Thanks for sharing Adele and congrats on the release of your two widely different novels. My only problem with your post is that you didn't tell us how we could buy 'Intergalactic Avian Mutants on the Prairie'. Is it on Amazon? ;)

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    1. I can certainly relate to your experience of being pushed out of your comfort zone. It made my stomach roll when I realised I had to submit a portion of each first draft to my supervisor very early in each course - warts and all. To add other genres and demonstrate a variety of techniques was at times nerve racking, but so valuable - in hindsight! I think it's only natural to stick with comfortable frontiers, so it takes purposeful measures to break our usual stride. As for 'Intergalactic Avian Mutants on the Prairie' ... You might have to wait a little for that release. I've got a couple of little projects I need to get done first. (Some sequel or such...) ;-)

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  2. I love reading widely, Adele, so totally agree with what you have written. And congratulations on the release of those two novels in two different genres--well done to you! I enjoy mixing it up in my writing too, although I'm told it's not good from a 'branding' angle. I'm so looking forward to getting back to writing another novel, after my recent second foray into non-fiction.

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    1. I'm delighted to hear that, Jo-Anne, and can see that diversity reflected in the titles you've had published. (I've noticed this previously in your work.) I must confess I find the branding thing perplexing at times. I can see validity in the point, but also wonder if we can become too rigid with such guides at times. But then, I'm not a marketing specialist either! I suppose I've put the whole multi-genre matter out there right up, so will see how it goes. :) All the best with your next project. And thanks for your comments.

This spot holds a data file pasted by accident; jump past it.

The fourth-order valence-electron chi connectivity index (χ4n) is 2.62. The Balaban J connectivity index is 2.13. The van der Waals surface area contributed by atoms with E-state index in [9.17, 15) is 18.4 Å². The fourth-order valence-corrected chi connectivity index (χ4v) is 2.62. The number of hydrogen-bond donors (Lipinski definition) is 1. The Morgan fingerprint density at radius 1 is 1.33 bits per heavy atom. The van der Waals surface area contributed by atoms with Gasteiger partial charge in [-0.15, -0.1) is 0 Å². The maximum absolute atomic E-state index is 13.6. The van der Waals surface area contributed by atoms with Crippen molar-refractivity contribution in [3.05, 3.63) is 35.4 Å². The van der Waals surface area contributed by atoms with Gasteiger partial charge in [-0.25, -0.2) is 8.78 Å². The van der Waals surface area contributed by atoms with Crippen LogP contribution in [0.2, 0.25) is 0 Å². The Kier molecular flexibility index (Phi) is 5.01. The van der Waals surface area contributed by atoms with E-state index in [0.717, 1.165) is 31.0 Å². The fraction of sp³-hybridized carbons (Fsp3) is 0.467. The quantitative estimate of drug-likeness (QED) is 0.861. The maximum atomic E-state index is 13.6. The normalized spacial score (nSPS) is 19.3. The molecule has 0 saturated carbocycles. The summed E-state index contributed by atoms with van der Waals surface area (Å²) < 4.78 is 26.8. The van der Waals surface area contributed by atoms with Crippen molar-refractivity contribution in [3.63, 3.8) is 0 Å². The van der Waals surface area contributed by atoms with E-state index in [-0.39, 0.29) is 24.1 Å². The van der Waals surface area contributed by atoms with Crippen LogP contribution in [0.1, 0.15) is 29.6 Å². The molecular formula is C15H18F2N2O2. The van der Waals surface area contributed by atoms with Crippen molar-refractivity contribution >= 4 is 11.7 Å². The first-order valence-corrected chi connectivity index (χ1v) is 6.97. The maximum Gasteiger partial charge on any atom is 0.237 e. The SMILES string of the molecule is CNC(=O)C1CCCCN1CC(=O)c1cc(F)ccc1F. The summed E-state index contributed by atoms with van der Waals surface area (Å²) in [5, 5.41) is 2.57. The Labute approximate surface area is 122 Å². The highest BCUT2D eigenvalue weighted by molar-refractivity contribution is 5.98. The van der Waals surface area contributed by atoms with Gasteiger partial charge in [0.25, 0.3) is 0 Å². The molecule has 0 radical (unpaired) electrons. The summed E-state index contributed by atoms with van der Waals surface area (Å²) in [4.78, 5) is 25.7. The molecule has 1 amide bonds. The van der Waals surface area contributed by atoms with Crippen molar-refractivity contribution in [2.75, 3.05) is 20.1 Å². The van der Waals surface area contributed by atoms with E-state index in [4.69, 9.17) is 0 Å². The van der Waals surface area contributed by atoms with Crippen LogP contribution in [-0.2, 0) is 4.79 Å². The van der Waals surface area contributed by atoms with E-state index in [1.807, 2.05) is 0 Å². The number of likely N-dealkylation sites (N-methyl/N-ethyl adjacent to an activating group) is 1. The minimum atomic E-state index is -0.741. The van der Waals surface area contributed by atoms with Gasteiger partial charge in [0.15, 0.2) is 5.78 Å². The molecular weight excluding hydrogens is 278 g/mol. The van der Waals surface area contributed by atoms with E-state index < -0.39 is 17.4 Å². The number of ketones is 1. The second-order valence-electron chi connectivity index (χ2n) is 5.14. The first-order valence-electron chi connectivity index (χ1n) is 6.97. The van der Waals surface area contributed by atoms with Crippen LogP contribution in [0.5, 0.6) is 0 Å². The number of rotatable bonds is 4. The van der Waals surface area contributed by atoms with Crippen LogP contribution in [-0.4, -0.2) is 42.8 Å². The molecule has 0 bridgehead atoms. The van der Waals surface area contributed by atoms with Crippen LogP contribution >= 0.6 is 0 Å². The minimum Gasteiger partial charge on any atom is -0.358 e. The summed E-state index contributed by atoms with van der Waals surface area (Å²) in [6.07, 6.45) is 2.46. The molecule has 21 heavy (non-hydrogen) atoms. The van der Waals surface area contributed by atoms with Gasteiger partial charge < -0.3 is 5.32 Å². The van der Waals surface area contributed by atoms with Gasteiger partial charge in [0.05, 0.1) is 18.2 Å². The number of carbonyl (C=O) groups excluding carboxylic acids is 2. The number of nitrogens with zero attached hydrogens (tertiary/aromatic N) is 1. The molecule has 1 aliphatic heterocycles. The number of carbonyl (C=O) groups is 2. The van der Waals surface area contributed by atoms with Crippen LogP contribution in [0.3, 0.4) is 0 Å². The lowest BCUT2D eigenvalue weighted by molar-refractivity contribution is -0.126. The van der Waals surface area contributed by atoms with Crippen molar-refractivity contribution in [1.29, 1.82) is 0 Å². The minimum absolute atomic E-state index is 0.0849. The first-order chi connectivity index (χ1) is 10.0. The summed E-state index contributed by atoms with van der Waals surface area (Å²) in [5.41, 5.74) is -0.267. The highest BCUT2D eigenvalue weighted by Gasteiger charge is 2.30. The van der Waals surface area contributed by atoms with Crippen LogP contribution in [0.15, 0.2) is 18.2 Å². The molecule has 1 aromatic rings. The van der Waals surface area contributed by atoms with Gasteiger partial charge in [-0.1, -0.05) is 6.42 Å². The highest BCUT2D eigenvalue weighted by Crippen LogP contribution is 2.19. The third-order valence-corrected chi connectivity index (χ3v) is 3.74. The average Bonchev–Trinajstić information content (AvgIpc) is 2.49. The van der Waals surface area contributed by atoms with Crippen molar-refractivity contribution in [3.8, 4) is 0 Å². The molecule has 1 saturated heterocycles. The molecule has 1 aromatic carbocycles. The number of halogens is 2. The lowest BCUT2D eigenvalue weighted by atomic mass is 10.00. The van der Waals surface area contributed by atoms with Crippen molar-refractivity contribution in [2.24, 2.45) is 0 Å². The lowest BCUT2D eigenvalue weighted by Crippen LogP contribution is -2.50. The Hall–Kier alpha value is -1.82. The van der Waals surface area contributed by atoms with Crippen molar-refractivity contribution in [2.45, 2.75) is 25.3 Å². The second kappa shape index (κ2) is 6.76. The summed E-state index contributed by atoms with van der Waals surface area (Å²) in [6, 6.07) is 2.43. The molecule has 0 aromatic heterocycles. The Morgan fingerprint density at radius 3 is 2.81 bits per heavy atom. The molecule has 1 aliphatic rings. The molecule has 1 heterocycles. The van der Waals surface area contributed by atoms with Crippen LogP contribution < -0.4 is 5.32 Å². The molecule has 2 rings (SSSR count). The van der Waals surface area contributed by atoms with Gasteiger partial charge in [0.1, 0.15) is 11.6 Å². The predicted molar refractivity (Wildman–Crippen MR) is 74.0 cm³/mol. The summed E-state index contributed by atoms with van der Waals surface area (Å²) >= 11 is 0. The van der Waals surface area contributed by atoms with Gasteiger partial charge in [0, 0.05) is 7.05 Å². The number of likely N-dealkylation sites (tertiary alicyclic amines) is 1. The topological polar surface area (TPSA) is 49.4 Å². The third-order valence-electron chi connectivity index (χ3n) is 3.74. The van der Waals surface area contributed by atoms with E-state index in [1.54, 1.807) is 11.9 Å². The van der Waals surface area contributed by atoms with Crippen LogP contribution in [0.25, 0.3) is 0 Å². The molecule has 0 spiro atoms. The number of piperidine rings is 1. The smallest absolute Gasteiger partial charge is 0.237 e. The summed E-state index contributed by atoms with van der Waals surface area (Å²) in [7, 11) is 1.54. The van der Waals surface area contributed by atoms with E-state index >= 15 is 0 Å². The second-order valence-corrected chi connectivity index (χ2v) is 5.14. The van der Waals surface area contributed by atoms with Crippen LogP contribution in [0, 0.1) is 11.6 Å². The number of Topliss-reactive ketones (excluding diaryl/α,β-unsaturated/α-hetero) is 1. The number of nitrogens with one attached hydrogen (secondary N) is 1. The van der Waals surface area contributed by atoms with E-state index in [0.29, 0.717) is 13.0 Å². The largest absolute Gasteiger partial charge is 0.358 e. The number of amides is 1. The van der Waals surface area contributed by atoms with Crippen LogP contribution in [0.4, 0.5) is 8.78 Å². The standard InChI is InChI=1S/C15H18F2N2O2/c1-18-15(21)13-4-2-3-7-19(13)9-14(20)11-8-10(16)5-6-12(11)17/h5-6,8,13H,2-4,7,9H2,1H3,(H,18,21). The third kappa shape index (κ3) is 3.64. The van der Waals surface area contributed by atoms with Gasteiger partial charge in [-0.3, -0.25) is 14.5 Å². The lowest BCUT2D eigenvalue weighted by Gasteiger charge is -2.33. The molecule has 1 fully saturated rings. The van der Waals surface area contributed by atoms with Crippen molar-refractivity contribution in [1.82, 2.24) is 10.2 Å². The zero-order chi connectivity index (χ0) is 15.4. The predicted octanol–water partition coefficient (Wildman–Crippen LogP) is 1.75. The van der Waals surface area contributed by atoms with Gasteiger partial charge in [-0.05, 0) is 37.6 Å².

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  3. Hi Adele, Had to chuckle at your post - from intergalactic avian mutants to wayward beetles on the bookshelf. Congratulations on having TWO books coming out in the same month - in different genres. Similar to Nola, I've been challenged to write in a wide range of styles and genres as part of my Master of Arts (Writing) and enjoyed the challenge. I agree it's vital to read in the genre you're writing and also agree that it's good to read more widely - and even to experiment with one's writing. Like Jo-Anne, I've read advice that its good to 'brand' oneself (especially when starting out) so that readers know what to expect but then I've heard another published author say that publishing in two different areas can help as well. Looking forward to reading Integrate :)

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    1. Pleased I could provide a giggle, Jenny. :) I had a little fun writing it, too. Talk about random writing prompts! Yes, I just replied to Jo-Anne on the branding matter. It's interesting how some authors seem to do it so well, while others struggle to branch out once established, even if they want to. It would be interesting to compare the writing journeys of a collection of multi-genre writers and do some stats on the popularity of their respective works. I hope that published author you mentioned (RE that it's beneficial to branch out) is correct. ;-) And I hope you enjoy reading Integrate.

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  4. Well done Adele, your books sound great. I'll look out for them.

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  5. I agree Adele with reading outside you area of interest and writing in different forms too. Good fun!